Investigating New Approaches to Treat Metastatic Kidney Cancer

Kidney cancer is the eighth most commonly diagnosed cancer in the United States, with a five-year survival rate of 72.4 percent. At first glance, these survival rates compare advantageously to other seemingly deadlier cancers such as those of the pancreas or lung, which have five-year survival rates of 6.7 percent and 16.8 percent, respectively. However, it is important to note that while the five-year survival of localized kidney cancer is very high (91.8 percent), that of metastatic kidney cancer is only 12.1 percent. These statistics emphasize the need to better understand what drives the progression of kidney cancer and to develop more effective treatments for patients with advanced disease.

One of the researchers leading this charge is Scott M. Welford, PhD, assistant professor of radiation oncology at Case Western Reserve University School of Medicine. Welford, the recipient of the 2014 Kure It-AACR Grant for Kidney Cancer Research, heads a research program investigating the impact of hypoxia (low levels of oxygen) on tumor initiation and resistance to therapy in kidney cancer and glioblastoma.

Dr. Welford receiving his award. With him are, left to right, Barry L. Hoeven, founder of Kure It Cancer Research; Todd Perry, board member, Kure It Cancer Research; and Charles L. Sawyers, MD, immediate past president of the AACR.
Dr. Welford receiving his award. With him are, left to right, Barry L. Hoeven, founder, Kure It Cancer Research; Todd Perry, board member, Kure It Cancer Research; and Charles L. Sawyers, MD, immediate past president of the AACR.

His interest in kidney cancer, specifically clear cell renal cell carcinoma (ccRCC), stems from its unique molecular etiology. “Kidney cancers are unusual in that the hallmark genetic lesion is mutation or alteration in the von Hippel Lindau gene product, whose normal role is to control the hypoxia inducible factors (HIFs), which are transcription factors responsible for regulating hypoxia,” Welford remarks. “So kidney tumors think and act like they are hypoxic all the time, creating a nice model system to study hypoxic responses than can be applicable to a vast number of solid tumors.”

Tumor hypoxia is remarkably common, and is observed across a wide range of cancer types. The development of hypoxia within a tumor often is simply a physical manifestation of the tumor outgrowing its blood supply. “As a result,” Welford says, “tumor cells activate stress response signals to increase vascularity and change metabolism, predominantly via the activation of the HIFs.”

Welford’s long-standing interest in hypoxia and his solid foundation in molecular biology and biochemistry inform the approaches he takes to interrogate the tumor microenvironment. “Hypoxia impacts tumor development, aggressiveness, and chemotherapeutic and radiation responses,” he says. “I am fascinated by the coercion of a stress response pathway that has shaped not only our evolution, but also our individual development, into a major complicating factor in tumor therapy.”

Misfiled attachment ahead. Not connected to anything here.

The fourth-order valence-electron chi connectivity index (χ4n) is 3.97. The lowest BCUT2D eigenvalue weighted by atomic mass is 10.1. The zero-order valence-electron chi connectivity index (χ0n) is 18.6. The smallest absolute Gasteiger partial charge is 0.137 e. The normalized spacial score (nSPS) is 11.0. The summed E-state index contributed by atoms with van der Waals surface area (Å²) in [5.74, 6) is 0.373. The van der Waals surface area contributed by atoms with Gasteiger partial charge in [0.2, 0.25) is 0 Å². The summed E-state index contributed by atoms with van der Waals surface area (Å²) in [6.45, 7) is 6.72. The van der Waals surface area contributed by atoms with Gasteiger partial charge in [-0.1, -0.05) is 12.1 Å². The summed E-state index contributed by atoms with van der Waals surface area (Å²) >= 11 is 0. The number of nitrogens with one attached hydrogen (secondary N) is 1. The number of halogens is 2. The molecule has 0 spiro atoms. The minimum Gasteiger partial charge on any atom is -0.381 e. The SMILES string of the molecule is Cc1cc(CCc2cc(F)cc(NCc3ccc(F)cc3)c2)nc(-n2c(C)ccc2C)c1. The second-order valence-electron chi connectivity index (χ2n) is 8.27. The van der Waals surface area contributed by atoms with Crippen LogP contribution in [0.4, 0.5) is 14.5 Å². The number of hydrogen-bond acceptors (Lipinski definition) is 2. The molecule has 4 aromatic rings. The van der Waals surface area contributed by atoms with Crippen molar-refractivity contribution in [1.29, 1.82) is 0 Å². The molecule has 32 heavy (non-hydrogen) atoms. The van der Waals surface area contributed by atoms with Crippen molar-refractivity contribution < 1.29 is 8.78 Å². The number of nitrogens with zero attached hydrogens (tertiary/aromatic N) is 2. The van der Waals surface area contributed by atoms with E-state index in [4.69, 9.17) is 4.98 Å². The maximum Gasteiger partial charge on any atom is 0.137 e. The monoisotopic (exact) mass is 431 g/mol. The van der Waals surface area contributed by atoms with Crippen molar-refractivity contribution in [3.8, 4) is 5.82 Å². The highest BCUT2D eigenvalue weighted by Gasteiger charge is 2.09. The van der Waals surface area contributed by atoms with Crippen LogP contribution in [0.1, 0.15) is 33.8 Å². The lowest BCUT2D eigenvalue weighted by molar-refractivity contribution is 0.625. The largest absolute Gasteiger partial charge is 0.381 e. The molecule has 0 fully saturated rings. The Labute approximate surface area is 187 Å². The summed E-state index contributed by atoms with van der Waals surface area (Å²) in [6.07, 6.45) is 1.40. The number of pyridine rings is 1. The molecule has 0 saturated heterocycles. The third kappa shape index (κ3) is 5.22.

His Kure It-AACR funded project encompasses preclinical studies that seek to define new molecular targets that are regulated by hypoxia in ccRCC, with the long-term goal of developing a new therapeutic that could complement the current standard of care for ccRCC patients. Welford and his team are particularly focused on two specific HIF targets commonly expressed in ccRCC, the macrophage migration inhibitory factor (MIF) and D-dopachrome tautomerase (DDT). His group previously showed that reducing the expression of these targets has dramatic effects on tumorigenic capacity of ccRCC cells; however, there are currently no effective mechanisms to simultaneously target both proteins. His project is designed to overcome this limitation, by designing a new soluble receptor that can serve as a dual inhibitor of NIF and DDT.

Clear cell renal cell carcinoma.  Image by Nephron, licensed under CC BY-SA 3.0 via Wikimedia.
Clear cell renal cell carcinoma. Image by Nephron, licensed under CC BY-SA 3.0 via Wikimedia.

“Our project investigates what we hope will be a novel therapeutic approach in kidney cancer based on our identification of a family of cytokines that promote tumor cell survival, endothelial cell migration, and inflammatory cell infiltration,” Welford says. “We hypothesize that by eliminating the function of these cytokines, renal carcinoma cells will become more susceptible to chemotherapies and radiation treatment, leading to synergistic responses to existing treatments.” Only six months into the two-year funding term, Welford and his team are off and running on the project, making important strides toward accomplishing their research objectives.

As he continues this important work, Welford acknowledges that the impact of the funding provided by this Kure It-AACR grant has been tremendous. “In the current NIH funding landscape, the mission of funding high-risk/high-reward projects by foundation grant opportunities allows young investigators like me to take risks toward achieving real and palpable benefits to cancers where treatment options are limited.”

Share this:

Leave a Reply

This site uses Akismet to reduce spam. Learn how your comment data is processed.